Submitting a manuscript

Congrats! You’re getting ready to submit a manuscript for review at a journal. This guide will walk you through the various steps in the process, however, it assumes you’ve already decided what journal to submit to. Right now, there is no wiki page on that, so talk with Ethan or Morgan or one of the postdocs/staff for advice.

Manuscript Formatting

Go to the journal’s website, and they should have a section called “For Authors”, “Author Instructions”, “Guide to Authors” or something along those lines. They should have detailed guidelines for citation style, section order, cover letter requirements, submission website link, etc. They will also, hopefully in the same location, have a description of the focus of the journal, which your manuscript should fall within.

The journal may have document templates (most commonly for Microsoft Word or LaTeX). If you are working in LaTeX, you may want to consider Overleaf, which has some built-in templates for journals. If you are working in Rmarkdown, the rticles package also has some common templates.

Using a citation manager that can format references using Citation Style Language (CSL) is highly recommended. Many styles can be found or modified from existing ones at Zotero’s CSL list. Many Rmarkdown outputs accept CSL files to format references.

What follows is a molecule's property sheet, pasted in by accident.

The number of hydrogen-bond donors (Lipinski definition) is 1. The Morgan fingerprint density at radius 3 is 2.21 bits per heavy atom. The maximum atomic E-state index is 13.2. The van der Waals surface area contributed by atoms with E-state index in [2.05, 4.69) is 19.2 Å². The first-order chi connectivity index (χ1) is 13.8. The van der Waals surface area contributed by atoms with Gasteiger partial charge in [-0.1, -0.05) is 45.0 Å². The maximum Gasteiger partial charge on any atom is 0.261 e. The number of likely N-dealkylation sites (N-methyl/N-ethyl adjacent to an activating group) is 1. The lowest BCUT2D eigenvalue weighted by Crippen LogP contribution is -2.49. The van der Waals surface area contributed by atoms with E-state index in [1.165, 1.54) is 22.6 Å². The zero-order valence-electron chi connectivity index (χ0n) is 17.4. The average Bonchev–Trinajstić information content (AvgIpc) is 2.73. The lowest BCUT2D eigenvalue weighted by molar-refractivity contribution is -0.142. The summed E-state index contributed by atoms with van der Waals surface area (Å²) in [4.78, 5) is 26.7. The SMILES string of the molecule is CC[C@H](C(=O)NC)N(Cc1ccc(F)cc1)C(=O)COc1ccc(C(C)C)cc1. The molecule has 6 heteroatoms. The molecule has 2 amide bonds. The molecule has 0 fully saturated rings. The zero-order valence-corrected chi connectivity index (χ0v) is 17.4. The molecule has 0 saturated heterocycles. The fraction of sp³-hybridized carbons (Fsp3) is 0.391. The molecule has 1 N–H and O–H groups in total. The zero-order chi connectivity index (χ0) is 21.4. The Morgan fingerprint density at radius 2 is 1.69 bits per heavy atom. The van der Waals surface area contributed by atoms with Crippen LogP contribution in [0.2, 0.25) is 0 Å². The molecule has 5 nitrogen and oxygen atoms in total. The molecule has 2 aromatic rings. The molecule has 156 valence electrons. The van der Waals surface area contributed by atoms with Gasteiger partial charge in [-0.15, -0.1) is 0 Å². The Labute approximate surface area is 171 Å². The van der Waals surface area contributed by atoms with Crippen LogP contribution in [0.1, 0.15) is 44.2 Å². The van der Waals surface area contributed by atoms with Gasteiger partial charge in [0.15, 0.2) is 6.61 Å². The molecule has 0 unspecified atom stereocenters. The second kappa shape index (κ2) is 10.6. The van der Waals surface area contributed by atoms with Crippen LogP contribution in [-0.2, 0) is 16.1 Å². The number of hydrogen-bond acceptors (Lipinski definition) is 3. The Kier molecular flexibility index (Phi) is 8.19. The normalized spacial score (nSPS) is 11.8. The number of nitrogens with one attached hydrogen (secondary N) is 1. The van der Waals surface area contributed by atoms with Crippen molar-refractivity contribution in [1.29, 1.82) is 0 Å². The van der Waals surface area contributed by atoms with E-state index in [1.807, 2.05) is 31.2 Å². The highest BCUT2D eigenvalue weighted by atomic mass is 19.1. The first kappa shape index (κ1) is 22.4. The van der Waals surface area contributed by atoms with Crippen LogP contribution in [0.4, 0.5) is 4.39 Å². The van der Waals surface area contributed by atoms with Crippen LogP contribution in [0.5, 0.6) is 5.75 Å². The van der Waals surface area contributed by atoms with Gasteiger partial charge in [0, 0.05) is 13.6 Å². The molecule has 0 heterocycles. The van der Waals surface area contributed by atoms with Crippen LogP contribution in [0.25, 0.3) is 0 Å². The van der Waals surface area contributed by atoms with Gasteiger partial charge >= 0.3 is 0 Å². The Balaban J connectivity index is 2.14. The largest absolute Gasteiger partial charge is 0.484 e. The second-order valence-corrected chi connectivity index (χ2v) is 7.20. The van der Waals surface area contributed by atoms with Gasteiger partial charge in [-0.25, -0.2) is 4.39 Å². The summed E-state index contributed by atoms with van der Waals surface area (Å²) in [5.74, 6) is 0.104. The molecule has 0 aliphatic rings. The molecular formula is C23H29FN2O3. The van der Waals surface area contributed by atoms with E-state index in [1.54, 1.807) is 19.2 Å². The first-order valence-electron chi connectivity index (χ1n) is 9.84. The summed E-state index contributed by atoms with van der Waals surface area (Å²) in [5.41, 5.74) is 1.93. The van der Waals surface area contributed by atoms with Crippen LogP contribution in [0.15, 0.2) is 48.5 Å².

Use real headings.

Recommending reviewers & editors

Journals typically ask you to recommend 3 or more people who could potentially review your manuscript. Those people may or may not end up being reviewers, and they might not even be asked, but providing a good list will help increase the chance that the review process starts quickly and that you get good feedback from relevant reviewers.

It’s probably most important to recommend scientists who have similar philosophies to yours (e.g., if the paper has a macroecological approach, don’t choose someone who thinks fieldwork is the only way to do ecology).

Don’t recommend anyone who could have a conflict of interest. The idea is that people who would be biased by personal or institutional relationships to the authors should review the paper. Typically this is considered to include anyone at your current institution and anyone who’s been a (close) coauthor on a paper with any of the current manuscript’s coauthors in the last 5 - 10 years or so. You should ask coauthors to check the list of reviewer recommendations to conflicts before submitting.

Some journals will also ask for editor recommendations. There should be a page on the journal’s website with the editorial board, choose 1 - 2 associate editors that seem most appropriate, based on the manuscript topic.

Some journals will also allow you to designate reviewers with “conflicts” or something similar. This is not a list of people who have a conflict of interest as described above. It is an opportunity to designate people that you don’t want to review the paper because they are predisposed to review it negatively (e.g., they are directly competing with you in the research space, or have known objections to certain topics/approaches). We basically never list people, but if you are concerned about someone chat with your advisor.